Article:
A Guide to Ho Chi Minh City’s Japanese Street (Le Thanh Ton Street)

In the heart of District 1 in Ho Chi Minh City, there’s a street known as Le Thanh Ton. It’s often referred to as the “Japanese Street” because of the large number of Japanese residents and the abundance of Japanese restaurants and hotels.

Over time, this otherwise ordinary street has transformed into a sort of tourist attraction.

As someone who speaks fluent Japanese, I’ve visited this Japanese Street many times. Based on my personal experiences, I’ll give you a detailed introduction to this area.

Where is Ho Chi Minh City’s Japanese Street?

Le Thanh Ton Street is a fairly long road, stretching about 2 kilometers across District 1 in Ho Chi Minh City.

However, the area densely packed with Japanese restaurants and businesses is only about 400 meters long, starting from the CJ Building and ending at the intersection with Thi Sach Street.

This is the roughly 400-meter section.

If you want to explore the entire Japanese Street, head to the entrance at 6 Le Thanh Ton.

The CJ Building, now marked on Google Maps. Start from there and head down the street.

Place Name Ho Chi Minh City’s Japanese Street
Street Name Duong Le Thanh Ton
Address 6 Đ. Lê Thánh Tôn, Bến Nghé, Quận 1, Thành phố Hồ Chí Minh, Vietnam

What’s on Ho Chi Minh City’s Japanese Street?

True to its name, this street is packed with businesses catering to the Japanese community living in Ho Chi Minh City or visiting on business trips.

  • Japanese restaurants serving sushi, gyudon, ramen, etc.
  • Izakayas and bars
  • Clubs
  • Legitimate massage parlors and Clinics
  • Massage parlors and karaoke bars
  • Guesthouses for long-term stays
  • Hotels
  • The only Haagen-Dazs outlet in Ho Chi Minh City!

Let’s delve into some of these in more detail.

Japanese Restaurants

While there are plenty of Japanese restaurants in other countries, the biggest difference in Ho Chi Minh City is that these establishments are run by Japanese owners and staffed by Japanese employees.

This means that you can find many places here that offer great taste and value for money.

Although it’s more expensive than local Vietnamese food, it’s cheaper than what you’d pay at Japanese restaurants in other asian countries.

Izakayas

There are two types of izakayas on Le Thanh Ton Street.

  • Izakayas where Japanese chefs cook the food
  • Izakayas run by Vietnamese who have never been to Japan

Most izakayas serve teppanyaki dishes. If you don’t see any Japanese staff or chefs when you walk in, it’s best to find another izakaya.

Izakayas run by Vietnamese are not authentic and the food is usually subpar.

Bars

There are three types of bars on Le Thanh Ton Street.

  • Snack bars – where you can drink with friends or acquaintances
  • Girl bars – where you can chat with female staff at the counter
  • Dart bars – where you can play darts

These bars are located in small alleys off Le Thanh Ton Street. There are two entrances to this area, but the one on Le Thanh Ton closes at 10 PM.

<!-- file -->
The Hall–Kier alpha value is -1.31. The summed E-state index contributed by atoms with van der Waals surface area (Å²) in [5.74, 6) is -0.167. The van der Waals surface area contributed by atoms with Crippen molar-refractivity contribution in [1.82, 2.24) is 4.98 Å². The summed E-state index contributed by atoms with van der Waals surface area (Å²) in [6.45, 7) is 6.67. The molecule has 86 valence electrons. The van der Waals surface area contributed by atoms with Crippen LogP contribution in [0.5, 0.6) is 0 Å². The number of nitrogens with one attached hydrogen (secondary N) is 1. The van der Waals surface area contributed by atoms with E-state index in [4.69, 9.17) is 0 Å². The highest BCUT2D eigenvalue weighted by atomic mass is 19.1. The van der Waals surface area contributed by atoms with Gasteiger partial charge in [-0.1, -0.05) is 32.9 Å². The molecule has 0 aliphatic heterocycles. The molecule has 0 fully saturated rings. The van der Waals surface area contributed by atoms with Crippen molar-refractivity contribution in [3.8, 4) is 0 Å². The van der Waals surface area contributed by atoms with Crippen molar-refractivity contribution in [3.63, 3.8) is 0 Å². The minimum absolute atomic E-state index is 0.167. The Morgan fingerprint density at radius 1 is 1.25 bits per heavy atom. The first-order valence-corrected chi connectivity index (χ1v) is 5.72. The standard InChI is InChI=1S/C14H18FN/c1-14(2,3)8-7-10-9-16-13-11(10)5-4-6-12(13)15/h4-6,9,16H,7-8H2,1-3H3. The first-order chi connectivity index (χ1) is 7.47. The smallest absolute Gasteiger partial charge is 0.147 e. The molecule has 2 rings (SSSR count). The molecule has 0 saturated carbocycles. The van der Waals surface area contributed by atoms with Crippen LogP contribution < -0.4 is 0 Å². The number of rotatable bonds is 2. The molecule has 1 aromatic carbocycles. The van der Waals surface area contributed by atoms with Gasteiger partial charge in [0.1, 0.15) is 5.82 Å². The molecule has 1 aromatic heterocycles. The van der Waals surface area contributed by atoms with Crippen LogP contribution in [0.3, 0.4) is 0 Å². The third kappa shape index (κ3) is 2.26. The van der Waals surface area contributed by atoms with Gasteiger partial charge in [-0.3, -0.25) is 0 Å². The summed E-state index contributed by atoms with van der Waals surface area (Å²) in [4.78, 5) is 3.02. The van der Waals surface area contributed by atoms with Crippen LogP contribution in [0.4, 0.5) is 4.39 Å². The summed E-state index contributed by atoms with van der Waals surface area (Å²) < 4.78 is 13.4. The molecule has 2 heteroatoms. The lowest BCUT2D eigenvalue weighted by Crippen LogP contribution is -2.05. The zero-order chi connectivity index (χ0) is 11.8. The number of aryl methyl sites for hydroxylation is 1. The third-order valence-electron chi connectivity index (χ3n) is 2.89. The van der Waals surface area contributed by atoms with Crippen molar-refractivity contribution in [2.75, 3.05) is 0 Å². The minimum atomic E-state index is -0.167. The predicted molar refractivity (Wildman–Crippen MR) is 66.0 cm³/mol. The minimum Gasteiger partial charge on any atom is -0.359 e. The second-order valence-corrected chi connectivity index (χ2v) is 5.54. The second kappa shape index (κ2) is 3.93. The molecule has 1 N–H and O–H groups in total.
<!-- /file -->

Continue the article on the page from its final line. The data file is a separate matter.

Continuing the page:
To get in after 10 PM, use the entrance at 8A Thai Van Lung, which is open 24/7.

The area with bars and spas on Japanese Street

To sum up the bars in this area, the prices are outrageous.

They’re even more expensive than Kabukicho in Shinjuku, Tokyo. I don’t understand why they charge so much, but what baffles me even more is that they always have customers.

It’s cheaper to fly to Tokyo and drink there than to visit these bars in Ho Chi Minh City. Plus, they’ve adopted some of Japan’s worst practices.

That means the prices on the menu are just the starting point; various service charges are added on top.

The final bill will be at least 13% higher than the menu prices.

Minimum costs at a bar on Japanese Street in Ho Chi Minh City

  • VAT: 8%
  • Service charge: 5%
  • Table charge: 50,000 VND
  • Seating charge: 200,000 VND
  • Peanuts (snacks): 150,000 VND
  • Lady drink: 250,000 VND
  • Heineken: 150,000 VND

So, just having one drink will cost you around 850,000 VND (about 32.60 USD.)

The only reason to visit these bars is if you’re a wealthy Japanese expat who wants to chat with Vietnamese women who know a few basic Japanese phrases.

So, it’s best to avoid these bars.

Massage Parlors

One reason this street became so well-known is the many Vietnamese women in ao dai promoting their businesses.

Most of these women are either promoting restaurants or working in entertainment massage parlors.

Like the bars, the prices at these massage parlors are ridiculous.

Expect to pay about twice as much as you would at other massage parlors in Ho Chi Minh City.

Conclusion on Ho Chi Minh City’s Japanese Street

The biggest downside of this street is the cost. In other words, if money is no object, you can enjoy delicious food, high-quality massages, and upscale clubs on Japanese Street.

But if you’re going to spend that much money, you might as well go to Japan.

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